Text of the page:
I saw a little Masked Crab (Corystes cassivelaunus Pennant) on Knoll Beach at Studland the other day. It was an unusual sighting for that location. The crab was alive – but lucky to be so. It had buried itself in the wet sand to survive the rigours of exposure at low tide. There are not many other places for an animal to hide on this part of the beach.
The small crab, only a couple of inches long, would probably have stayed out of view until the tide came in again – except that this was the afternoon that several schools decided that it was just the right moment for the students to run on the beach while the sun was shining. The youngsters pounded their way along the shore and one of them stepped on the very spot where the crab was sheltering. Being disturbed by this close encounter, it surfaced, all covered in wet sand, as I walked past it and eastwards in the direction of Shell Bay.
I was surprised to see this same little seashore creature again as I made my way back along the water’s edge going westwards. I know it was the same crab because it was almost the only live thing I found, and certainly the most interesting. It was one of those days when there was not much at all newly washed ashore: a few fresh clumps of spindly red seaweed, some brown Sea Oak and strands of kelp, a few pieces of translucent green Sea Lettuce, and some clusters of Slipper Limpets. Lots of empty bivalve shells.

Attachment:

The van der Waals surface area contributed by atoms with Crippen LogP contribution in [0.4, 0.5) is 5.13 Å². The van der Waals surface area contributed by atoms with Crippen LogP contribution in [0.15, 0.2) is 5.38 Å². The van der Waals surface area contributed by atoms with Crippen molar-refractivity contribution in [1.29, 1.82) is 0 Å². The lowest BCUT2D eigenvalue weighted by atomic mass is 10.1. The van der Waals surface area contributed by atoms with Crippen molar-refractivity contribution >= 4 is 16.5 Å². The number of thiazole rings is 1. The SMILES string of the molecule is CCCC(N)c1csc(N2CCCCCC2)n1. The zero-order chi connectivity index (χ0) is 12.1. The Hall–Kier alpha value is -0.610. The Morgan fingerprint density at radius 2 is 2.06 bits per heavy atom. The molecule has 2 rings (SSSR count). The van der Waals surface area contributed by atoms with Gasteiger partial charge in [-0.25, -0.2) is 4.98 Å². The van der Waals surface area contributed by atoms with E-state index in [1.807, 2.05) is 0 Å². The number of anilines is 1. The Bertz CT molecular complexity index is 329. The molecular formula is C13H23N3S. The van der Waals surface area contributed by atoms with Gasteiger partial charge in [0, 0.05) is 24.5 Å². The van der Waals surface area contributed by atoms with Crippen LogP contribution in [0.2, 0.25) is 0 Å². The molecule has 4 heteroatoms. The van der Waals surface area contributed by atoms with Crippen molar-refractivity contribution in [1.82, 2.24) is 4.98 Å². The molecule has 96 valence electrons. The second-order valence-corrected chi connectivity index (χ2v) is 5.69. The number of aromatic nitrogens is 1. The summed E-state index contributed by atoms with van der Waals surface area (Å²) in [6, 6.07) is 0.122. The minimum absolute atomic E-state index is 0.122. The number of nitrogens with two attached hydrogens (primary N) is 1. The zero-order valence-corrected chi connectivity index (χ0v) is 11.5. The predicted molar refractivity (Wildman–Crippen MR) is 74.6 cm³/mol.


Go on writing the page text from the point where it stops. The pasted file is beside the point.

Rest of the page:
On this second meeting with the Masked Crab, the creature was more active and had got rid of the sand which had been covering it before. It was waiting for the waves. I have seen this activity previously in Masked Crabs on Rhossili Beach on the Gower Peninsula. The animal sits facing the sea, using its legs to brace itself against the oncoming water. Its two fringed antennae can be joined together to form a single tube and this was projecting forwards and upwards – looking very much like an angler holding a fishing rod. It was fascinating to watch the way to crab parted and then joined the antennae, moving them side to side as if using them to gauge the speed and timing of the next wave. The antennae form a breathing tube when the crab is buried.
I took a few photographs of the Masked Crab and some short video clips which you can see below. I hope that you will appreciate that it was a bit difficult to film the crab in action because of its small size and the necessity for recording it in such a low position – plus the imminent drenching of both the crab, the camera, and the photographer.
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